An Exploration of Sacred Parenting and Education

Cultivating good character in our children

In Education, parenting on January 16, 2012 at 3:58 pm

Many books seems to be available nowadays on developing character. There are even bed time audio stories, which for me seem like borderline hypnosis, about developing qualities such as confidence, leadership and social skills. Let me ask you a question. What is the number one quality you would like in your child?

My answer today would be: empathy. Where are we without it? Marshal Rosenberg sees empathy as the foundation of conflict resolution.  Others would certainly experience it as the basis for charity work and service. I experience it as the basis of genuine communication and relationships. It was empathy that allowed the prostitute to give water to a hungry dog through which she gained salvation, in the Islamic tradition. What is empathy? I felt the best practical definition I’ve come across has been through in the words of Karen Armstrong when she spoke about her study of Islam and he writing of Mohammed pbuh. In speaking of the the science of compassion, a phrase coined by Louis Massignon, she explains how the Latin word for science, scientia, means “knowledge’, and added “The knowledge acquired through compassion. Feeling with the other – putting yourself in the position of the other…  I had to put clever Karen, Oxford educated Karen on the back-burner and go out of my self and enter into the mind of the other. And I found much to my astonishment it started changing me” ‘.

Isn’t it interesting how empathy gives rise to compassion. I had a taste of empathy today and I felt it not only changed me but the dynamics of the relationship with my father because it allowed me to go out of myself and put myself in the shoes of someone who I always felt didn’t listen to what i had to say. A friend of mine said she grew up without seeing much of her father and as a teenager when he did come to stay with her they didn’t bond very well. He was in the habit of going for walks early in the morning and she decided she was going to join him every morning, much to his disapproval as that was his time for himself. She persisted and would often try to catch up with his fast pace of walking. Eventually, over time, she won. He appreciated and understood her for who she is.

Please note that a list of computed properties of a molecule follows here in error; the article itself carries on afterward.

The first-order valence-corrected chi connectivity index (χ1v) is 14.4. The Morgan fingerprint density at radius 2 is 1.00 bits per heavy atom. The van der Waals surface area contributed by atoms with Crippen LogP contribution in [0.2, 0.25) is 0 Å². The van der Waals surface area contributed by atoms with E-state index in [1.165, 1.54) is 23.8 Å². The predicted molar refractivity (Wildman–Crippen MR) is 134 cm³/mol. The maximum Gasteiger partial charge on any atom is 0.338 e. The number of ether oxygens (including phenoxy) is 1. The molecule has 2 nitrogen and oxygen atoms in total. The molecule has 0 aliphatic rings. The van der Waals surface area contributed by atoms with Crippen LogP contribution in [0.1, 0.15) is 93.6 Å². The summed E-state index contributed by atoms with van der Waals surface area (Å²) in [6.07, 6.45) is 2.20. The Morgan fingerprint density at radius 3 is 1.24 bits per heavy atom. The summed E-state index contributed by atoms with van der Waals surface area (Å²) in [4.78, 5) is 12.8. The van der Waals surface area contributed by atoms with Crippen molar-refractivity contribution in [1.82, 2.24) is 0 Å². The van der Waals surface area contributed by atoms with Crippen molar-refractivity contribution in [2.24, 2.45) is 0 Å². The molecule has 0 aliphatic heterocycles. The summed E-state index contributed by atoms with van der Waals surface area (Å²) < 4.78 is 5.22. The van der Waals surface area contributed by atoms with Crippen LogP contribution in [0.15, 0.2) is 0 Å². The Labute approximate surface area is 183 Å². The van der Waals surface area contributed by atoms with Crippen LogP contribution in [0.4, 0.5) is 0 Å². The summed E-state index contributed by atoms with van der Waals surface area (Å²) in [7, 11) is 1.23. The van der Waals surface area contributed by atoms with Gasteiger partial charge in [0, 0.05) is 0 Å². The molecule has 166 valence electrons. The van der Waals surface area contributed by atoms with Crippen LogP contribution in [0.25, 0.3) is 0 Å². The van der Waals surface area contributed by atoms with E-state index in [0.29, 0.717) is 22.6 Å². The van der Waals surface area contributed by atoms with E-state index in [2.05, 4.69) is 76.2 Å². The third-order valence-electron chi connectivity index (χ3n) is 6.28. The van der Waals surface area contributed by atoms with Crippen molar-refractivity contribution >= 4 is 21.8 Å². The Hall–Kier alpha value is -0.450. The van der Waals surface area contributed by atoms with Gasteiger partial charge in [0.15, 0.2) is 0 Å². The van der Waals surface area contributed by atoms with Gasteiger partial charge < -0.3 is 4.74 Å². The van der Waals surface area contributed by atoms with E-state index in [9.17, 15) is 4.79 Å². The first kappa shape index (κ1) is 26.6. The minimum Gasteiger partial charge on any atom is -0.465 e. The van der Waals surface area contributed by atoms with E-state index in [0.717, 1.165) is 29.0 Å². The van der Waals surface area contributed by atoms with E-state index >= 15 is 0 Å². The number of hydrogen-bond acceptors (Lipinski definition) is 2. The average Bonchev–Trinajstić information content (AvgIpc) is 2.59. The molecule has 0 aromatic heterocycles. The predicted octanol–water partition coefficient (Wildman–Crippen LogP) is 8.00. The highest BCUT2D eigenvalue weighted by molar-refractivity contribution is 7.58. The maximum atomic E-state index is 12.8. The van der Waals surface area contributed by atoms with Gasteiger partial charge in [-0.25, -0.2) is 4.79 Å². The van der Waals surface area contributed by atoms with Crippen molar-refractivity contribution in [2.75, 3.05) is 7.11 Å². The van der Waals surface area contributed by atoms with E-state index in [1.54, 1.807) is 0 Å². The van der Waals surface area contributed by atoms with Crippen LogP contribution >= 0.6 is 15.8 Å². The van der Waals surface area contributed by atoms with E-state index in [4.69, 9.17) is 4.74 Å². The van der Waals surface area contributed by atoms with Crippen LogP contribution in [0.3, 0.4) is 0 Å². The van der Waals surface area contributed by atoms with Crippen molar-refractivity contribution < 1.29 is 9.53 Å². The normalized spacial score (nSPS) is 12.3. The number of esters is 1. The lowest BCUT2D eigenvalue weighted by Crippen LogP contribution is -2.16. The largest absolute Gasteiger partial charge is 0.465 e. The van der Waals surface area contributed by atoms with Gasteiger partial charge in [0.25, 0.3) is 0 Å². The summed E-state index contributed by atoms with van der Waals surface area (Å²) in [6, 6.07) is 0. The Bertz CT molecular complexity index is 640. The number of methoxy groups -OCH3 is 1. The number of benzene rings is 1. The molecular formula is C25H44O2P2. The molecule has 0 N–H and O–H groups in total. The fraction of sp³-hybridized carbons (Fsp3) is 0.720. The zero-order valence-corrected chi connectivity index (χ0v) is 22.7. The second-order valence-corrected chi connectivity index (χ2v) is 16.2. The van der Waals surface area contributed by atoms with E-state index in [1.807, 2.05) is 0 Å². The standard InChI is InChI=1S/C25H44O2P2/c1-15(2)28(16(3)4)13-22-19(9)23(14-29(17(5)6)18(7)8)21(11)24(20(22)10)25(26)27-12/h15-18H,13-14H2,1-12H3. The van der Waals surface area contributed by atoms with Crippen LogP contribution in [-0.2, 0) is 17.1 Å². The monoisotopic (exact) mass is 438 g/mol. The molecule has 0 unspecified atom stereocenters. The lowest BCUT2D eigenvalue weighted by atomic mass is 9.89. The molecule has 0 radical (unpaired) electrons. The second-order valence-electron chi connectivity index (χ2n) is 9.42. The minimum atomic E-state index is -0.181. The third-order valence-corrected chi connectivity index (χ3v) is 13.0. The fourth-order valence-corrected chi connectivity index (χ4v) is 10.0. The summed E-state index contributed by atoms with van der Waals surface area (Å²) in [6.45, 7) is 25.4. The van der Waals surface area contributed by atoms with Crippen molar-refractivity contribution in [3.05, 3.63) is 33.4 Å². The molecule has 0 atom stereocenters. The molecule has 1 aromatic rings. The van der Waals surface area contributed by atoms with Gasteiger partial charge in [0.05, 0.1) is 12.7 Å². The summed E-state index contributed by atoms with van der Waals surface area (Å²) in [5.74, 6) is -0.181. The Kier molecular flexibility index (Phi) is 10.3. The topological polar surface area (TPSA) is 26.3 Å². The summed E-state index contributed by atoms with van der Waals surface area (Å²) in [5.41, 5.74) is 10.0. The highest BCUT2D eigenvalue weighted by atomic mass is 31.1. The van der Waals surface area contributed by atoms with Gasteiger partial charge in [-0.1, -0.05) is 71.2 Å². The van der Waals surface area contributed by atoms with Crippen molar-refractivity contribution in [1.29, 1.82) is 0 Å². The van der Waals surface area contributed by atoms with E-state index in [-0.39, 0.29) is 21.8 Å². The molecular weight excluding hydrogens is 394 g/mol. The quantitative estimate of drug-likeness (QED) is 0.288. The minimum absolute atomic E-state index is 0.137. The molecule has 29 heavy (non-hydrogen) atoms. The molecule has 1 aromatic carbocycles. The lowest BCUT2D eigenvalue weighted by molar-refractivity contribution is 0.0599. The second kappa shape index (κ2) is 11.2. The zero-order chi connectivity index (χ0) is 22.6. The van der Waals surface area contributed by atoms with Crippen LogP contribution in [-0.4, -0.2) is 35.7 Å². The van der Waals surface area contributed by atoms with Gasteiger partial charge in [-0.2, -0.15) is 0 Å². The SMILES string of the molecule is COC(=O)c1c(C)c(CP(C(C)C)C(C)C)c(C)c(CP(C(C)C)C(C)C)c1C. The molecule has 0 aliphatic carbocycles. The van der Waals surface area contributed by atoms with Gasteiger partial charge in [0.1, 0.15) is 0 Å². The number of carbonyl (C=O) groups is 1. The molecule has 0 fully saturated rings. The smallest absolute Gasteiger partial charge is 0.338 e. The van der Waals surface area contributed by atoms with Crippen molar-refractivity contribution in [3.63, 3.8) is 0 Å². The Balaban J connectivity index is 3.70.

I followed her example and decided to walk with my father to the chemist. This was after we spoke about parenting and he felt he we had spoken enough – (I thought we were getting started). While I was tying my laces he just went ahead without me despite me asking him to wait – which was fine because it gave me something to question him about during our walk. What happened? Well, it shifted his center of gravity (and mine)- even for a few seconds. I saw him smile because he realised he had been check mated- I realised what his need was even though he didn’t directly say it to me. I’ll never forget this short work to the chemist, which was symbolic in so many ways, for the rest of my life.  I felt the event had brought out compassion from within me when i decided to go out of myself and listen to the other by putting myself in their shoes. What an educational lesson for today!

It also made me realise why all the Prophets (and saints) had to have enormous amounts of empathy and compassion if they were to work with people.  In the Islamic tradition, many Muslims came to Islam not because they felt the majesty of the Qur’anic Arabic (being non Arabs) but because of the stories of the Muhammed (pbuh)’s awesome character.  “And most certainly you (O Muhammad) are of most sublime and exalted character” (68:4) the Qur’an says. ‘

How do you cultivate qualities and build good character in your children? And is there a particular quality you see as being very important to work with, if so why?

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